Women’s health refers to health issues specific to human female anatomy. These often relate to structures such as female genitalia and breasts or to conditions caused by hormones specific to, or most notable in, females.
Homoeopathy is truly a friend to women and can offer good health in all stages of their lives from infancy through old age. It is beneficial for the full range of emotional, mental and physical problems that a woman is likely to experience, and can help her through the transitional and developmental milestones of her life.
Blame it on changing lifestyle or lesser body resistance; women’s growing health issues are catching everyone’s eyes. A woman’s body usually prepares for pregnancy about every 28 days. Her cycle begins on the first day of bleeding and continues to the first day of the next menstrual period. Every woman’s body is unique. For some, a cycle is as short as 21 days or as long as 35 days, and for some women, each cycle is different from the previous. What is irregular for one woman may be normal for another.
How much blood flow is considered normal? Doctors consider about 30 to 80 milliliters (2 tablespoons to about 1/3 cup) normal; anything less or more than that could be considered abnormal menstrual bleeding.
Irregular menstruation and abnormal menstrual bleeding fall into several different categories.
Amenorrhea is the failure to start menstruation during puberty or cessation of menstruation. Some of the normal causes of amenorrhea are pregnancy, lactation and menopause.
Dysmenorrhea is the medical term for menstrual cramps. “Primary dysmenorrhea” is not caused by an underlying medical condition and generally begins when a girl first starts having her period. “Secondary dysmenorrhea” typically occurs later in life and is the result of a problem with the woman’s reproductive system.
Menorrhagia is excessive, dysfunctional uterine bleeding that occurs as a normal part of a woman’s menstrual cycle. Blood flow may be high in volume (over 80 milliliters—about 1/3 cup) and may last longer than a normal period (usually eight to ten days).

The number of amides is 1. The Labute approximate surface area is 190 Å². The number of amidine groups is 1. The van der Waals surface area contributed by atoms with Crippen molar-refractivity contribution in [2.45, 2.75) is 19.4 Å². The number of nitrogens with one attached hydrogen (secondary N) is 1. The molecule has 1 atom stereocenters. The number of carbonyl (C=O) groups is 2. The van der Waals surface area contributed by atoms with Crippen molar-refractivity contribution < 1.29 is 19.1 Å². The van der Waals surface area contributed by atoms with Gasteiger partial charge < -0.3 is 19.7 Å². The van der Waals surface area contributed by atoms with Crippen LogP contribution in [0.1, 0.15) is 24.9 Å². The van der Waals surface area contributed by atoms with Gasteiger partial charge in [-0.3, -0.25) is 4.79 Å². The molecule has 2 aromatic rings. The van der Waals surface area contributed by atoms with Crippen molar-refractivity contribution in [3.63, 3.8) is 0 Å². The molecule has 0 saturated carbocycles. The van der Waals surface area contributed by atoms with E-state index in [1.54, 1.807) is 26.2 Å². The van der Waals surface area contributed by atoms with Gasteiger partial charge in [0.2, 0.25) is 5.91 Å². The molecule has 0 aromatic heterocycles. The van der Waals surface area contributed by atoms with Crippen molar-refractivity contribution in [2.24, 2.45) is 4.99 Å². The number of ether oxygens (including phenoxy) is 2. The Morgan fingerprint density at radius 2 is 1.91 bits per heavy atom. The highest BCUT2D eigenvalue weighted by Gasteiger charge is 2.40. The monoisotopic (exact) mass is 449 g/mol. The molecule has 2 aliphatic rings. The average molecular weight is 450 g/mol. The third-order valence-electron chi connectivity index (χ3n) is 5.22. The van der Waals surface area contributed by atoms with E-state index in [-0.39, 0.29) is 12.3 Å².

Other Female Disorders are:
Polycystic Ovarian Syndrome – Polycystic ovarian syndrome (PCOS) is one of the most common female endocrine disorders. PCOS produces symptoms in approximately 5% to 10% of women of reproductive age (12–45 years old). It is thought to be one of the leading causes of female sub-fertility and the most frequent endocrine problem in women of reproductive age.
Uterine Fibroids – Fibroids (also called myomas) are non-cancerous growths in or on the muscular wall of the womb (the myometrium). They can vary in number and size, according to the individual. Fibroids are a common problem among many women, but you may hardly realize it since they often produce no symptoms. Some fibroids can be as small as a pea, but others can be as large as a seven- or eight-month-old foetus.
Premenstrual syndrome, or PMS, is a group of physical and emotional symptoms that occur in the latter half of the menstrual cycle following ovulation. Symptoms, which can include backache, bloating, irritability and headache, are typically most intense during the seven days prior to the start of menses.
Endometriosis – a condition involving colonization of the abdominal/pelvic cavity with islands of endometrial tissue. Endometrium is the lining layer of the uterus which sloughs off with each menstruation. If endometrial tissue flushes up the uterine tube and spills into the abdomen (peritoneal cavity), the clots of endometrial tissue can attach to abdominal organs such as the bladder, rectum, intestinal loops and then cycle along with the uterus in response to monthly changes in ovarian hormones. Bleeding into the abdomen irritates the lining membrane, the peritoneum, and causes abdominal pain.
Pelvic inflammatory disease (PID) – although males have a closed abdominal cavity, the female abdominal cavity has a direct anatomical path from the outside world via the female reproductive tract. Bacteria can make their way up the vagina, through the uterus, and traverse the uterine tubes which open into the abdominal cavity. Inflammation of the lining of the abdominal cavity, the peritoneum, causes abdominal pain. Although there are many potential causes of PID, gonorrheal infection is one of them. Chronic Inflammation of the uterine tubes can occlude them resulting in infertility.
Vaginal Discharges – Although vaginal discharge is healthy, on occasions you may have discharge with traces of blood, even when you are not having your periods. This is not normal, consult your doctor if this happens. Additionally excessive discharge, change in color of discharge, bad smelling discharge or discharge accompanied with a burning sensation, itchiness and irritation in or around your Vagina are all signs of a condition called vaginitis.